James Jenkins is a Suffolk based writer of gritty noir fiction. That's how I found him and I approached him for an interview. He's a humble person and has work published or forthcoming in Bristol Noir, Punch-Riot Mag, Bullshit Lit, A Thin Slice of Anxiety and Punk Noir Magazine. One of his short stories appears in Grinning Skull Press Anthology – Deathlehem. He has recently signed with Alien Buddha to release his debut novel Parochial Pigs.
Hi James. Thank you for joining us. To begin this interview, can you tell us why ‘writing’? What is it about writing that you find attractive?
Hi Neda, thank you for asking me. I’ve always had a love for reading but my writing was somewhat thwarted in high school by a less than helpful teacher. It only delayed the inevitable. I’ve spent most of my life putting my words into songs, but the itch was always there to write a novel. I love the escapism it allows me from the daily grind. The ability to create my own world without distraction is a great coping mechanism to the anxieties all around us.
Your debut novel “Parochial Pigs”. Can you tell us a bit about it without spoilers?
I’m always the worse person to describe my own work. In short, Parochial Pigs follows the lives of two equally depraved characters from opposite sides of the law. It is a story of retribution and justice served in a realist way. There’s justice but not always in the way we would see fit. Other people have described it as Guy Ritchie meets Wicker Man.
What inspired you to write this book?
My good friend Bam Barrow asked me to play a part in his indie gangster short film. After we finished, Bam asked if I had any ideas for more and I started to write them out. Ten thousand words later and I realised this was more than a short film idea. It was the most I had ever written at that point and so pushed on until I had my first novel.
Very interesting. I couldn't guess that at all. I see your writings appear in magazines such as Bristol Noir, Punch-Riot Mag, Bullshit Lit, A Thin Slice of Anxiety and Punk Noir Magazine. Many of which Transgressive authors would submit to. Do you count yourself as a transgressive writer? If no, why? If yes, why transgressive fiction? What about it is interesting for you?
Due to my lack of further education in English I feel this is quite a new term for me. I recognise that I do share some of the same traits as other transgressive writers but I’m not sure I’m qualified to identify myself as one. I write for pleasure and like to do things my way but try to stay somewhere near the confines of traditional writing. I am a storyteller primarily and I enjoy mixing a healthy dose of reality to surrealism. I have no idea if that qualifies me as a transgressive writer. Those who I have had the honour of reading and describe themselves as such have never failed to impress me. It’s usually the style of writing that resonates with me and my own style. So maybe I am?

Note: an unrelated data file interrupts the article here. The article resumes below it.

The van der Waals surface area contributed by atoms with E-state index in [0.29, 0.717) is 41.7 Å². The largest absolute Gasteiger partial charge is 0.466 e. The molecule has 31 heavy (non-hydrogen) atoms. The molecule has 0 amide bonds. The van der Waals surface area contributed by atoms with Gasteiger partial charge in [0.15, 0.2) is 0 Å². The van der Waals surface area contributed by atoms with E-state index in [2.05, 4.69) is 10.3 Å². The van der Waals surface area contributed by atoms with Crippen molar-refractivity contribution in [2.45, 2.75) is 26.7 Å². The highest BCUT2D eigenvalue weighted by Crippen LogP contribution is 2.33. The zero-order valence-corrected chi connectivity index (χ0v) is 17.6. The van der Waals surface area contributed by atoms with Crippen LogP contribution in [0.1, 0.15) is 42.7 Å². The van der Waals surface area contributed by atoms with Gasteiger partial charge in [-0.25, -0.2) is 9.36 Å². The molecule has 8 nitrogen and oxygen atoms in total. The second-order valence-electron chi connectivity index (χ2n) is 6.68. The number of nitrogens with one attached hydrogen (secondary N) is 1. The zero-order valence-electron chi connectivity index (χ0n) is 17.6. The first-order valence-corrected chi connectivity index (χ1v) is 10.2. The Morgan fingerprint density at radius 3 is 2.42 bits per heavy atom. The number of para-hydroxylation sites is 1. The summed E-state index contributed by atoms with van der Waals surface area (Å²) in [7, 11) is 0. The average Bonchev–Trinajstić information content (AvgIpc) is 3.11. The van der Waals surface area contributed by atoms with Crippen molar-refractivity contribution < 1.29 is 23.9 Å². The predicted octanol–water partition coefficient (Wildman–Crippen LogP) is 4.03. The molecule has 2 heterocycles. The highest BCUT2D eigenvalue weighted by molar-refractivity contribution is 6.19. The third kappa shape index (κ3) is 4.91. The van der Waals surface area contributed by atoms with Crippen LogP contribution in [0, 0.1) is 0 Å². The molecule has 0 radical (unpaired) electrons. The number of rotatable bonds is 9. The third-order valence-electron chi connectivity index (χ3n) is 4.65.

You can be but I agree that not all stories fit under one genre or category. Creative writing is a very personal process. I believe it’s directly related to our emotions. May I know what mood do you find yourself when you write?
Being creative has always been an emotional process to me. As I said before, it’s my escapism. That doesn’t mean that I have to be in a bad place to write though. I find that it’s usually the subject or character I’m writing that shapes my mood after I take myself back to reality. I have had to learn to shut down those emotions at times as some of my characters are quite awful people and you don’t want that sort of thing bleeding into your real life. It definitely helps if I’ve had a bad day at work though. A few of my bosses have inspired some pretty horrid characters.
What inspires you the most to write? Where do you get your inspirations from?
I work in the building trade and this has definitely been one of the biggest sources of my inspiration. Many of the stories in my works have been adapted from real life scenarios I’ve seen from colleagues or customers. These are the type of tales I’d spend my weekends telling my friends about down the pub. Writing is a much more constructive way of telling these tales.
What is your ultimate goal in writing? I mean, do you aspire to become a full-time author?
I know it’s probably the first thing any writer says but it’s true, I just want to share my art. I love hearing what people think about my stories and how they perceived it. I’d be lying if I didn’t also want to be filthy rich and celebrated worldwide for my work though – who wouldn’t? But seriously, if you told me I would have written and had a novel published this time five years ago I’d bite your hand off for it. That’s the thing though, our goals change as we reach them. It’s never enough and you’re only as good as your last piece.
Thank you James. It was a fun and insightful interview. Short and sweet :)
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Follow James @ https://twitter.com/JamesCJenkins4